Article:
Quagga and Zebra Mussel Timeline at Glen Canyon
1998: Scientists predict Lake Powell will be the first western body of water infested with zebra or quagga mussels.
1999: Glen Canyon begins risk assessment and monitoring efforts. Boat trailer license plates from infested states were counted in parking lots. Visual monitoring efforts include looking for quagga or zebra mussels on buoys, docks, and other underwater objects.
2000: Glen Canyon NRA begins screening boats at entrance stations to determine which boats are a risk for spreading mussels. High-risk boats are asked to undergo a free, voluntary decontamination. ARAMARK begins offering free hot water boat decontaminations at Wahweap, Bullfrog, and Halls Crossing marinas to prevent mussels from infesting Lake Powell.
2002: The first documented boat with adult mussels attached is found and decontaminated at Lake Powell. Monitoring for invasive mussels in Lake Powell was improved with 9-15 artificial substrate samplers continuously maintained at marina areas lake-wide.
2003: Glen Canyon requires any vessels coming from quagga or zebra mussel infested waters within 30 days to be decontaminated before launching in Lake Powell. Vessels which have not been cleaned, drained, and completely dried before arriving at Lake Powell are required to undergo decontamination. Decontamination is no longer voluntary.
2005: Antelope Point Marina opens and begins offering hot water boat washes to prevent quagga or zebra mussels from infesting Lake Powell. Lake Mead becomes infested with quagga mussels that will not be discovered until 2007.
2007: Quagga mussels are detected for the first time west of the Rocky Mountains in Lake Mead. Glen Canyon requires all vessels to be certified "MUSSEL FREE" prior to launching. Water monitoring tests produce what is later determined a "false positive" result. Lake Powell is still considered mussel-free with no other indication of mussels found until 2012.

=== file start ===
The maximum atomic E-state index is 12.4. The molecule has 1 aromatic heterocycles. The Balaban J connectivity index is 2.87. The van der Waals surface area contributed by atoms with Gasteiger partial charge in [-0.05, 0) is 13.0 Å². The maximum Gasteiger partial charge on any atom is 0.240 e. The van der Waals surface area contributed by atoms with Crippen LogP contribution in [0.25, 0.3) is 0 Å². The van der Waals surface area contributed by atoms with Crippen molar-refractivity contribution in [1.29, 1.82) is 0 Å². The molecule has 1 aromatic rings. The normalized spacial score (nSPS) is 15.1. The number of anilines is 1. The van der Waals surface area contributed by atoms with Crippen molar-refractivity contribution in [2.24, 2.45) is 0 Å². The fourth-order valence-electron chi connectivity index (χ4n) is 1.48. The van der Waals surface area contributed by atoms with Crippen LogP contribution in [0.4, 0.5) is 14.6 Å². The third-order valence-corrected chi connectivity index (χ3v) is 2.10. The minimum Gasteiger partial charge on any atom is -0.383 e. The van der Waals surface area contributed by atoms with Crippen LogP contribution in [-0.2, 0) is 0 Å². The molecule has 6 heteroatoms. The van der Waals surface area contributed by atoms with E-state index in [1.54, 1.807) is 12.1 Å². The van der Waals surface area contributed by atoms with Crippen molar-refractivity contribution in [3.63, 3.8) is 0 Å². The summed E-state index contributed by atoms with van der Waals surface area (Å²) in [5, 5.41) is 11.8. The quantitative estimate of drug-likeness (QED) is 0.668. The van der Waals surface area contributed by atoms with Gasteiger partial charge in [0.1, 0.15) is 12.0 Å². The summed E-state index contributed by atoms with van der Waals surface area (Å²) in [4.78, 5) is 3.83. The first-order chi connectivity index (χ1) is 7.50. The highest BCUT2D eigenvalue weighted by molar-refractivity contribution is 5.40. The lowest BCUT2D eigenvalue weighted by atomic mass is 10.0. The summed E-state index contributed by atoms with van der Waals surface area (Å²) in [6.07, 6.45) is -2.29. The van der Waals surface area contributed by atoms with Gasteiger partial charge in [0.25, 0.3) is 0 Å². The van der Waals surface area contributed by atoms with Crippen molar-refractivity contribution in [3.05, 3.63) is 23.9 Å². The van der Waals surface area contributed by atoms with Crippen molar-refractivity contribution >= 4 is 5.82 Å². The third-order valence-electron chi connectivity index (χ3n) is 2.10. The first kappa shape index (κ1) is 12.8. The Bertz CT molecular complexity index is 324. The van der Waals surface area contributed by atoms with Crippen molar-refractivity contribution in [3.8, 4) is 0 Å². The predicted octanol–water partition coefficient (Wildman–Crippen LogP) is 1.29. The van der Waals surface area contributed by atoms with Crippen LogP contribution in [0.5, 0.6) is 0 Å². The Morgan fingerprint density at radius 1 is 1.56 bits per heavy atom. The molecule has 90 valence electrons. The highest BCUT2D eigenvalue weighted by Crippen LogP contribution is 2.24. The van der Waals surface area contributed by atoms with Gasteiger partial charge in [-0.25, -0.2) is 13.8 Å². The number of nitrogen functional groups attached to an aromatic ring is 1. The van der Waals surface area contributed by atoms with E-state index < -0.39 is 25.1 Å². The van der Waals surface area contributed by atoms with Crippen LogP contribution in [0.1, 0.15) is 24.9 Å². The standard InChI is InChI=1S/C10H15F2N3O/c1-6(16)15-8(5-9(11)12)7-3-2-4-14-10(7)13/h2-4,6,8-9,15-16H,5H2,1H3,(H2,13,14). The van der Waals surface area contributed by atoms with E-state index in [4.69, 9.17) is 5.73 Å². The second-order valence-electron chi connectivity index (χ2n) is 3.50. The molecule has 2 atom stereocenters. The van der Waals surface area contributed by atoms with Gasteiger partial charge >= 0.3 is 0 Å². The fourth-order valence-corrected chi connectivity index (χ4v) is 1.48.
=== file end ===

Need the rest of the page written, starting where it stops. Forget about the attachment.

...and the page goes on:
2008: High-risk vessels are required to report directly to the decontamination facility.
2009: Launch hour restrictions are put in place. Self-certification as "MUSSEL FREE" is no longer an option at major marinas (NPS certification required). Full quarantines of contaminated vessels are authorized and implemented when warranted. All vessels are screened before launching. Eleven watercraft with mussels attached are stopped from entering Lake Powell.
2010: 15,000 vessels inspected. 5,000 vessels decontaminated. 14 vessels with mussels attached are stopped from launching.
2011: 17,000 vessels inspected. 4,000 vessels decontaminated. 16 vessels with adult mussels are stopped from launching.
2012: Over 20,000 vessels inspected. Over 6,000 vessels decontaminated. 38 vessels with mussels are stopped from launching. Monitoring results indicate the presence of mussel larvae, or veligers, near the Glen Canyon Dam and Antelope Point.
2013: The first mussels are reported in Lake Powell when a local marine services business discovered 4 adult mussels on a boat that had been pulled for service. Subsequent diver searches found and removed over 400 mussels from marinas in the southern portion of the lake. Approximately 800 mussels are discovered and removed from canyon walls near the mouth of Wahweap Bay.
2014: Thousands of adult mussels are found and removed from canyon walls, the Glen Canyon Dam, boats, and other underwater structures. Boat inspections and decontaminations continue in an effort to minimize the spread of mussels to other parts of the lake and prevent the introduction of other aquatic species. The National Park Service develops new Quagga/Zebra Mussel Management procedures to support the ongoing management of invasive mussels in Glen Canyon.
2015: Over 150,000 visitors educated on launch ramps and in marinas about mussels impacts and regulations. Carpets of mussels appear on natural substrates for the first time in southern lake areas. Mussel reproduction detected near Bullfrog Marina.
2016: All of Lake Powell becomes colonized with mussels.
2017: Mussels become denser in northern portions of Lake Powell. The spring typical peak of mussel reproduction in the southern lake is lower than in 2016, potentially indicating that the southern population is reaching an equilibrium.